Amber: Absolutely. So Melinda Miller and I co-wrote Lead with Appreciation.
And she is the principal in Missouri. We’ve met three times together in person, and yet did this book together, which is again, such a sign of the times. So she’s an elementary principal as an elementary principal, and we talked about how our love languages and our Enneagrams just any of the personality types lend themselves to gifts. To words of affirmation. I had to have an assistant principal next to me who could be my systems person who could be my details person, because I could think of all the super fun, cool stuff. So when it came down to spreadsheets and data and numbers, that wasn’t my go-to. If I was asked to name a strength, I can do it. It’s fine. However, those aren’t necessarily my strengths and the importance of surrounding yourself with people who think differently than you and have strengths differently than you led us down the path of what resources can we provide to school administrators who have to be the good guy, the bad guy, the counselor, the nurse, the coach, the supporter, the heavy, like all of the roles that you’ve played, appreciation sometimes can follow the very bottom of that list and because it can be seen as something fluffy or something superficial sometimes it may not get done at all. Based on the matter of the priorities you’ve got in front of you each day. Melinda and I strongly felt that if you show, and again, we’ve all seen the quote that people who feel appreciated are always going to go above and beyond and do more than what’s asked of them.
If that falls off your to-do list, how could we make it easy for you to make it happen? We have a Facebook group called Staff Motivation and Morale, and I think there are 15,000 administrators. It’s administrators only right now on Facebook. And that’s literally all that we share. So whether or not you are amazingly creative and let yourselves your skillset strengths to that topic, you’re contributing, but maybe you just don’t have time and you need to jump on and find something for St. Patrick’s day or for summer, or for a holiday or for a rough day, or how do I thank my secretary or any of those kinds of pieces, we just had all of these administrators starting to share. Collectively, we started to get the questions. When do you do it? How do you make it happen? How do you make time for it? How come you have so much more money than me? How come your calendar isn’t as busy as mine? I was at the highest performing elementary school in my district. I had the top standardized test stores in my district.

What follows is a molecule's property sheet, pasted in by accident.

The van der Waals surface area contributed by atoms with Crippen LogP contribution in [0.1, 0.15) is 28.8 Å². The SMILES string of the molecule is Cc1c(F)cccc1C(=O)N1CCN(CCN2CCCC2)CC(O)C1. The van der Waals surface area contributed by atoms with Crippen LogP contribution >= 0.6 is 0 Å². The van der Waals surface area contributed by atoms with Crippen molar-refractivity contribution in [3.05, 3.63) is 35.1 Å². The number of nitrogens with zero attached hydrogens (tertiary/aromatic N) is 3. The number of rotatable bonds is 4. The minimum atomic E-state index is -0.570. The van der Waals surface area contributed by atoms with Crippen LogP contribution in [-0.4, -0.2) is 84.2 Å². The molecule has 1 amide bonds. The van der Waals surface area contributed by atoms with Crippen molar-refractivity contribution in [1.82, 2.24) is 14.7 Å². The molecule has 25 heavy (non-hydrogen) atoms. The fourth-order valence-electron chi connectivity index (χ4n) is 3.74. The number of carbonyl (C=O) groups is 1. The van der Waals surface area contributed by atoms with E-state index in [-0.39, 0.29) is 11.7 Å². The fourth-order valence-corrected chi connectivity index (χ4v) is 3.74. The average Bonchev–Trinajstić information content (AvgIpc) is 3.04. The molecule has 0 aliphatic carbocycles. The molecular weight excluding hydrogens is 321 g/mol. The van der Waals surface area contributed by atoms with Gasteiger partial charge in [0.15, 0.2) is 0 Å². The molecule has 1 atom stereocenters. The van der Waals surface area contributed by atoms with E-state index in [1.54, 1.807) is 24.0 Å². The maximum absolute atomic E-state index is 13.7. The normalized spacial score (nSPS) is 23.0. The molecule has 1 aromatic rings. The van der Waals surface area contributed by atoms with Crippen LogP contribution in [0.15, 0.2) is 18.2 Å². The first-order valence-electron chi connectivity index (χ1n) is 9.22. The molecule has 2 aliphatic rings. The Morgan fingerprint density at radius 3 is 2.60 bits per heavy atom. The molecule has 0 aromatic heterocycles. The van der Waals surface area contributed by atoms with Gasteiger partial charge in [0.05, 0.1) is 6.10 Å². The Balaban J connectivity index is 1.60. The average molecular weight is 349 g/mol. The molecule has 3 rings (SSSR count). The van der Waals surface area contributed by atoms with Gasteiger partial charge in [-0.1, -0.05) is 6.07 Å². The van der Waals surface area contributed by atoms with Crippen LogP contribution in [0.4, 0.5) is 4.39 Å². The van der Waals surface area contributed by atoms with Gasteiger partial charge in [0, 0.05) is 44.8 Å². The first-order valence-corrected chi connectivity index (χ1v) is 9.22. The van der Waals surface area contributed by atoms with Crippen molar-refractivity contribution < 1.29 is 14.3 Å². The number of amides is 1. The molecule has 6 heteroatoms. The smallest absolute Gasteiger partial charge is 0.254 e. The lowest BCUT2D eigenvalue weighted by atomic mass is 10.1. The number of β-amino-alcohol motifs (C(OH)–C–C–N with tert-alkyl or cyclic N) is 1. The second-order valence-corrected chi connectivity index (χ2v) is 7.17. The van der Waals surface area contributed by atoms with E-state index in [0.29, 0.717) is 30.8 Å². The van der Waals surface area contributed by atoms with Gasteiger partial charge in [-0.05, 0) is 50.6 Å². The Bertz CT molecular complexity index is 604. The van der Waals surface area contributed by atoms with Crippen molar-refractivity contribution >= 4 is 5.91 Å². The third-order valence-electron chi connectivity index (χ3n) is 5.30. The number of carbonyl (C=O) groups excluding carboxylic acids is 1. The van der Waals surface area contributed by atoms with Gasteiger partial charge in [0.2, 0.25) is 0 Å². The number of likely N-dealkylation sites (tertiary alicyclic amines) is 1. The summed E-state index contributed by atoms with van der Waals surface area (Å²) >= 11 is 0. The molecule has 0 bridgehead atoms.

Not saying that to say. That I was the very best principle, but in the sense that I think that both are important, I think it’s important to be an instructional leader, but I also think it’s important to be a relatable relational leader. You’ve got to figure out a way to do both and our goal was to give you a resource in your hand that not only broke down some of those, how to matter of fact pieces, but gave you a ton of ideas.
The main concept from the book, Tara, just to actually answer what you asked is intentionality. You have to be intentional and we try to teach some of the strategies, how to be strategic and to make sure that appreciating your people, empowering your people, creating a culture that says I see you. I know how hard you’re working.
I appreciate that. That was the baseline of what we wanted to have as administrators for our campuses.
Aubrey: That’s amazing. And I think something that’s so important. Oftentimes we think, oh let’s just put the best people in the room, but the best people as long as you have a good leader, who’s showing appreciation and gratitude and really fostering that culture of gratitude and appreciation throughout.
You’re not going to have the most effective team you could have, so it’s optimizing what you currently have. I’m so curious as you were, looking at this book and researching this book, what were some key findings or what are two tips you might give people for just easy ways to integrate gratitude and appreciation into their leadership?
Amber: So we definitely found a correlation between retention, positivity and their workspace. And so Shawn Achor who wrote The Happiness Advantage. Fantastic book, really speaks to the science, even teaching a class at Harvard about how happy people are people of gratitude, how people in stress can turn to finding areas of strength, areas of positivity, and that will help you just completely change that mindfulness mentality.
Not necessarily my automatic, like I just bounced by nature. But Melinda had to have a specific strategy every single morning. Every single morning, I’m going to write three things I’m grateful for while my coffee is brewing, that was something that she had to do with intentionality to make sure that she was practicing an act of gratitude.
Being intentional, we keep a Christmas list, right? Like a Christmas card list. I keep every year who sends me a Christmas card, I don’t know how much longer that example is going to fly in this digital land. But the things that we think are important, we track Christmas card lists. We make grocery lists.